The Daily Parker

Politics, Weather, Photography, and the Dog

University of Wisconsin kills liberal education

Wisconsin, founded in a tradition of liberalism, is shifting its world-class university away from actually educating students into giving them vocational training instead:

In March 2018, the school’s administration offered a proposal to deal with the deficit. Cuts were necessary, the administration said. Liberal-arts staples such as English, philosophy, political science, and history would have to be eliminated. All told, the university planned to get rid of 13 majors. Not enough students were enrolled in them to make them worth the cost, the university argued. “We’re facing some changing enrollment behaviors,” Greg Summers, the provost and vice chancellor at Stevens Point, told me. “And students are far more cost-conscious than they used to be.”

Instead, administrators wanted to focus the school’s limited resources on the academic areas that students were flocking to and that the state’s economy could use straightaway—though they maintained that the liberal arts more generally would remain central to the curriculum, even if these specific majors were gone. “We remain committed to ensuring every student who graduates from UW-Stevens Point is thoroughly grounded in the liberal arts, as well as prepared for a successful career path,” Bernie Patterson, the institution’s chancellor, said in a message to the campus. The changes would reflect “a national move among students towards career pathways,” administrators argued. The proposal planned to add majors in chemical engineering, computer-information systems, conservation-law enforcement, finance, fire science, graphic design, management, and marketing. By focusing more on fields that led directly to careers, the school could better provide what businesses wanted—and students, in theory, would have an easier time finding jobs and career success.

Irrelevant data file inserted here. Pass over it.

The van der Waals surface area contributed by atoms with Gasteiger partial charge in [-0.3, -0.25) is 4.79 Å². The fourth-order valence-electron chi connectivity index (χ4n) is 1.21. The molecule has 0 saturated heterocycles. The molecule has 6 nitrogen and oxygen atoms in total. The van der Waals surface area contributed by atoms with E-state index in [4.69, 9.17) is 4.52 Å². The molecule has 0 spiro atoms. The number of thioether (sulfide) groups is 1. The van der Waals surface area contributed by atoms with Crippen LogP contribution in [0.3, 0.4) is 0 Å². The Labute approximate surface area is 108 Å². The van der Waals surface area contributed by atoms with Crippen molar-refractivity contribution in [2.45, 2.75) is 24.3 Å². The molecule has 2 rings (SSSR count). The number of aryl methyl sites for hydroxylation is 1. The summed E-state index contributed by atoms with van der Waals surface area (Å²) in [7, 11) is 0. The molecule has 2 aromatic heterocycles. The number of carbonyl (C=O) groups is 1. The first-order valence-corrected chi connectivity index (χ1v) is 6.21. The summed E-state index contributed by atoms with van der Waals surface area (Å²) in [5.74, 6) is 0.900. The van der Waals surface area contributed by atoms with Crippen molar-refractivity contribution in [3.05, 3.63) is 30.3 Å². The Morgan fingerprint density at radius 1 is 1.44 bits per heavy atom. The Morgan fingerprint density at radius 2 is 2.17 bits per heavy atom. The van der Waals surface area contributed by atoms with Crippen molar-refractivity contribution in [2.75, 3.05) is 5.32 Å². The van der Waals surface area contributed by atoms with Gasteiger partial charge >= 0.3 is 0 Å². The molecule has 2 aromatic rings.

Fierce backlash to the proposal from students, faculty, and alumni pushed the administration to reconsider its original plan. By the time the final proposal was released in mid-November 2018, it was less expansive, though still forceful. Six programs would be cut, including the history major. The university seemed to be eyeing degree programs with low numbers of graduates, and nationally, the number of graduates from bachelor’s programs in history has had the steepest decline of any major in recent years, according to the National Center for Education Statistics.

If the proposal, which is now in the middle of a public-comment period, is finalized, history classes will still be offered, but Willis said that cutting the major may ultimately lead to a reduction of staff and upper-level courses, such as the spring seminar on the Holocaust and its major’s emphasis on race and ethnicity. To Willis, this isn’t just an educational loss, but a societal one as well. “You never know when a historical metaphor is going to arise,” he quipped, pointing to the recent incident in Baraboo, Wisconsin, where high-school students gestured the Nazi salute in a photo.